Superficial Chaos and Subterranean Transparency: An Olympic Commuter in LA Castellana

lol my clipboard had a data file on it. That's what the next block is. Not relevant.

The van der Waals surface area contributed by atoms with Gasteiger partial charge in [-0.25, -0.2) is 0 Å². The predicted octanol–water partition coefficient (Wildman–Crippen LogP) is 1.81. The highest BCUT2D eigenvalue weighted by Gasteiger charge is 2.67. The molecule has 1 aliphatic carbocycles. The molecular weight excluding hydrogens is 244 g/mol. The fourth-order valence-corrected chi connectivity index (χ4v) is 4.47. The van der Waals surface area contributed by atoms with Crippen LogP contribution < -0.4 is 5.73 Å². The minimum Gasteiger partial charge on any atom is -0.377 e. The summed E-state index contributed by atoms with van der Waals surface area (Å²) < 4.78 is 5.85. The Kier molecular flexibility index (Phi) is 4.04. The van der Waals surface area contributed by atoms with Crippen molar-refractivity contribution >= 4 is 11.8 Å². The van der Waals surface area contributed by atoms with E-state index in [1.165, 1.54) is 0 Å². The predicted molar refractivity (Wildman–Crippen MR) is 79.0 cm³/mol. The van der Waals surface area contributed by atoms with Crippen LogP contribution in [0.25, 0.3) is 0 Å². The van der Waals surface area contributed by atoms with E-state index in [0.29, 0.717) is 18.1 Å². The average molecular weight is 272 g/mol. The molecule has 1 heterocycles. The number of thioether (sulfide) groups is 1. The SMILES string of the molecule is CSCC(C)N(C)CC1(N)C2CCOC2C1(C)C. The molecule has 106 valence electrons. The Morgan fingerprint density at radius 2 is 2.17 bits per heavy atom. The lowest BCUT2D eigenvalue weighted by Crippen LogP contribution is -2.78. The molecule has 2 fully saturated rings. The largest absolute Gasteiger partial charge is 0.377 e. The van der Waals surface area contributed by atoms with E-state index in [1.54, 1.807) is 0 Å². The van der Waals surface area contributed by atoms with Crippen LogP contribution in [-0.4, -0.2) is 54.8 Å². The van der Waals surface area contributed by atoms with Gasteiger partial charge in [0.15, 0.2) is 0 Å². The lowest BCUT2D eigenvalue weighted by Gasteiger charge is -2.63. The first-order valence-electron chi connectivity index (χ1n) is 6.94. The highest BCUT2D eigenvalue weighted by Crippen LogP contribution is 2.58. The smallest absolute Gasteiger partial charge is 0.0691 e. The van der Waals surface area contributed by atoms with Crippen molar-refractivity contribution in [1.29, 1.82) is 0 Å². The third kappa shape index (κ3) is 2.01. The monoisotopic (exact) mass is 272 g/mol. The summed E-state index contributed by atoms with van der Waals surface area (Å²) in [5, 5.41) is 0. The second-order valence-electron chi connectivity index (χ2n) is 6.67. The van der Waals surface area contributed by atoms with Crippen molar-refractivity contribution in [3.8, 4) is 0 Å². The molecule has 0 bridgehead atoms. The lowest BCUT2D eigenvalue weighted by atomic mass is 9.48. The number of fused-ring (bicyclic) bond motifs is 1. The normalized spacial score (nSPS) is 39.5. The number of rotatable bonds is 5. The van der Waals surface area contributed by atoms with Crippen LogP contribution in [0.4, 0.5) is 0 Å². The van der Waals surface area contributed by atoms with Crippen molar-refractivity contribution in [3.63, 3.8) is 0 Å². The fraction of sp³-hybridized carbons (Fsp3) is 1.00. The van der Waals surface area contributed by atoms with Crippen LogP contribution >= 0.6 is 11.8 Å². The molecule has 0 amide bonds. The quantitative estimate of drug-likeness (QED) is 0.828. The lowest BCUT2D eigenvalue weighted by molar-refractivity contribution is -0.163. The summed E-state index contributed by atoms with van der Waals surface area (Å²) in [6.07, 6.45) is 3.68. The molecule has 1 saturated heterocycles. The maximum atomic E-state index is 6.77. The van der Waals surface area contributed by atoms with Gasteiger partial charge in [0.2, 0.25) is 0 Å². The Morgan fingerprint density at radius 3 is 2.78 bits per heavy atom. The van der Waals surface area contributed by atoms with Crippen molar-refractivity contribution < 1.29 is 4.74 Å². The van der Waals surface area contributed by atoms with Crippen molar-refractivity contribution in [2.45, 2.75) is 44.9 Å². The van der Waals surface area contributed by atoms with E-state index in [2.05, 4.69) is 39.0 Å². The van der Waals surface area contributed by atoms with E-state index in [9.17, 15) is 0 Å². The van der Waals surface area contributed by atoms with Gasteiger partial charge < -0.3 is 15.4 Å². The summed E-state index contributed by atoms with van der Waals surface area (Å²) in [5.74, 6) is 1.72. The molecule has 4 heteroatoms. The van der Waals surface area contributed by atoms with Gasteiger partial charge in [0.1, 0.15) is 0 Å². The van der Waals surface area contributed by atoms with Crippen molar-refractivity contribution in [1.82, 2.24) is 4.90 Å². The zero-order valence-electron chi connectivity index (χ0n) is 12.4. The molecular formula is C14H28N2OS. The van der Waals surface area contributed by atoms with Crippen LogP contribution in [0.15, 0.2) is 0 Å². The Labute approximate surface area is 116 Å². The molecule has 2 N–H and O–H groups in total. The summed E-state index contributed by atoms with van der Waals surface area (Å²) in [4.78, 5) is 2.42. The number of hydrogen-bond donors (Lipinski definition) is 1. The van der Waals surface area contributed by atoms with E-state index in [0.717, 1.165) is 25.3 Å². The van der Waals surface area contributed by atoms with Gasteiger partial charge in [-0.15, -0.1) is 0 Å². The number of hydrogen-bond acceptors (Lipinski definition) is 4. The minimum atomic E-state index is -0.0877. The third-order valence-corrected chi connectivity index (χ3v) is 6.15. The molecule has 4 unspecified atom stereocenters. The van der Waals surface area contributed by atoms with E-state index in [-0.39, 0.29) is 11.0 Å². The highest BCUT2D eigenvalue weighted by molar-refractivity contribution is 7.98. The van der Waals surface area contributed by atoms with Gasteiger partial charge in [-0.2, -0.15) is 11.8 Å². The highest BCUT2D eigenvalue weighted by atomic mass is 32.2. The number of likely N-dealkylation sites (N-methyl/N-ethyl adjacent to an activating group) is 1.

Among cities, the scale of Madrid traffic problems is suffocating. In the opinion of experts, in order to confront, or at least to ameliorate them, either severe restrictions must be imposed or else some basic parameters ought to be changed. But in a time of liberal policies like today, no administration will impose visible restriction upon productivity. In consequence, they are forced to imagine alternatives modifying some of the basic hypotheses that characterize the problem.Particularly in Madrid the issue of congestion has been debated not by reflecting upon alternative balances between public means of transportation versus private ones (subway+buses+commuter trains versus private cars). Alternatively, traffic on surface versus subterranean were the categories considered. In conclusion, the state government tackled urban congestion by proposing the construction of an underground infrastructure network for public transportation means, intensifying the subterranean density of the city and infilling its ground.If the capacity of a given surface to shelter program or movement has been exhausted, let\’s build a new one and resort to its artificial duplication. Technology and engineering are at our disposal to undertake the task, devoted to the fabrication of subterranean spaces. Now that the private car has invaded the surface of the city, public transportation will occupy the subsoil, extending in a web of tunnels, stations and commuter stations. Those seem to be the basic arguments of their concealed strategy. Abandoning the battle on the surface of the city against the chaotic traffic, the public realm is now conceived as a subterranean and efficient infrastructure. Thus, work for the extension of Madrid\’s public transportation network started in 1995, when the state government decided to undertake the construction of 30 miles of new tunnels, 38 new subway stations and 5 commuter stations – the highest single investment made in the history of Madrid. Chosen for its political advantages (nobody will claim rights or property over the subsoil, thus free of potential conflicts), its effectiveness is measured for its density of flows, number of travelers, speed and punctuality. The volume of the investment demonstrates its importance; and its strategic value is proved by the technological display. Yet, the public work of the utmost importance does not manifest itself as body or space on the surface of the city, remaining both underground and invisible.Our interest resides particularly on the consequential paradigm – for what at first was envisioned as salomonic pragmatism finally derives in a paradoxical duality. Due to the artificial displacement of the public realm from the surface of the city into an underground web of public transportation and gathering spaces, the architectural complexity of the built structure increases rapidly. The simplification implicit on the initial cause-effect analysis is systematically undermined by a more complex reality, for which many of the conventional architectural categories normally relied on have to be revised.Underground commuter stations, connecting commuter railroad, subway, metropolitan buses, taxis and parking for private vehicles, are key elements within the new infrastructure network. In the eyes of engineers, commuter stations are efficient instruments in the connection of several means of transportation, along with associated spaces for leisure, consumption and waiting. For the state government of Madrid, commuter stations are a visible proof for the taxpayers of the investments made with public funds. From our point of view, however, their potential has been left unexplored and unexploited.Commuter stations are the tip of the iceberg, the bodily manifestation of a subterranean web that surfaces above ground just occasionally. They constitute, in consequence, the representation of a larger a